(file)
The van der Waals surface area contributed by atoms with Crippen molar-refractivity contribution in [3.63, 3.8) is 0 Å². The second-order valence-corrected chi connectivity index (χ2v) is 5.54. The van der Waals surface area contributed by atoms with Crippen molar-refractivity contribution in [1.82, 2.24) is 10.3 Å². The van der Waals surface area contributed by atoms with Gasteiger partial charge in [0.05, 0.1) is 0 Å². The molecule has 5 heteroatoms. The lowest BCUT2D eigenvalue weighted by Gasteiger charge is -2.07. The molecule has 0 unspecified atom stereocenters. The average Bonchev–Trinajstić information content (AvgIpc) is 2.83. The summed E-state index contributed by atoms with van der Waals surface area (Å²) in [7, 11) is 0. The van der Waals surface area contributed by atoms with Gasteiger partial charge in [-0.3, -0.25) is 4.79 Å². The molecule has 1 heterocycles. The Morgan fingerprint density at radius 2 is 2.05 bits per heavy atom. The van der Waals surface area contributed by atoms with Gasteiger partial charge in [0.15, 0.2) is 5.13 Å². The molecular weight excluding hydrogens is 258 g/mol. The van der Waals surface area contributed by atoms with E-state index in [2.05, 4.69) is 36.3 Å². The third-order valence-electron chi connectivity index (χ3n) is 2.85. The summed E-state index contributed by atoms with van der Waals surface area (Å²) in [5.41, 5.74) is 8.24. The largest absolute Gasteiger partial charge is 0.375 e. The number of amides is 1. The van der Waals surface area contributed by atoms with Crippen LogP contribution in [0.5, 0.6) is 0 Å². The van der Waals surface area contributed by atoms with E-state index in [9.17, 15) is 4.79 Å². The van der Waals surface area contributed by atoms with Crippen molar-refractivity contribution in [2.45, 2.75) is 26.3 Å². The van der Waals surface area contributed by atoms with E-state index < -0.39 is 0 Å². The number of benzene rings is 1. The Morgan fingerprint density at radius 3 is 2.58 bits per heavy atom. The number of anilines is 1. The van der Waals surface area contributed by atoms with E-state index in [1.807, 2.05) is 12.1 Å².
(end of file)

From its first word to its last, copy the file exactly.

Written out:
The van der Waals surface area contributed by atoms with Crippen molar-refractivity contribution in [3.63, 3.8) is 0 Å². The second-order valence-corrected chi connectivity index (χ2v) is 5.54. The van der Waals surface area contributed by atoms with Crippen molar-refractivity contribution in [1.82, 2.24) is 10.3 Å². The van der Waals surface area contributed by atoms with Gasteiger partial charge in [0.05, 0.1) is 0 Å². The molecule has 5 heteroatoms. The lowest BCUT2D eigenvalue weighted by Gasteiger charge is -2.07. The molecule has 0 unspecified atom stereocenters. The average Bonchev–Trinajstić information content (AvgIpc) is 2.83. The summed E-state index contributed by atoms with van der Waals surface area (Å²) in [7, 11) is 0. The van der Waals surface area contributed by atoms with Gasteiger partial charge in [-0.3, -0.25) is 4.79 Å². The molecule has 1 heterocycles. The Morgan fingerprint density at radius 2 is 2.05 bits per heavy atom. The van der Waals surface area contributed by atoms with Gasteiger partial charge in [0.15, 0.2) is 5.13 Å². The molecular weight excluding hydrogens is 258 g/mol. The van der Waals surface area contributed by atoms with E-state index in [2.05, 4.69) is 36.3 Å². The third-order valence-electron chi connectivity index (χ3n) is 2.85. The summed E-state index contributed by atoms with van der Waals surface area (Å²) in [5.41, 5.74) is 8.24. The largest absolute Gasteiger partial charge is 0.375 e. The number of amides is 1. The van der Waals surface area contributed by atoms with Crippen LogP contribution in [0.5, 0.6) is 0 Å². The van der Waals surface area contributed by atoms with E-state index in [9.17, 15) is 4.79 Å². The van der Waals surface area contributed by atoms with Crippen molar-refractivity contribution in [2.45, 2.75) is 26.3 Å². The van der Waals surface area contributed by atoms with E-state index < -0.39 is 0 Å². The number of benzene rings is 1. The Morgan fingerprint density at radius 3 is 2.58 bits per heavy atom. The number of anilines is 1. The van der Waals surface area contributed by atoms with E-state index in [1.807, 2.05) is 12.1 Å².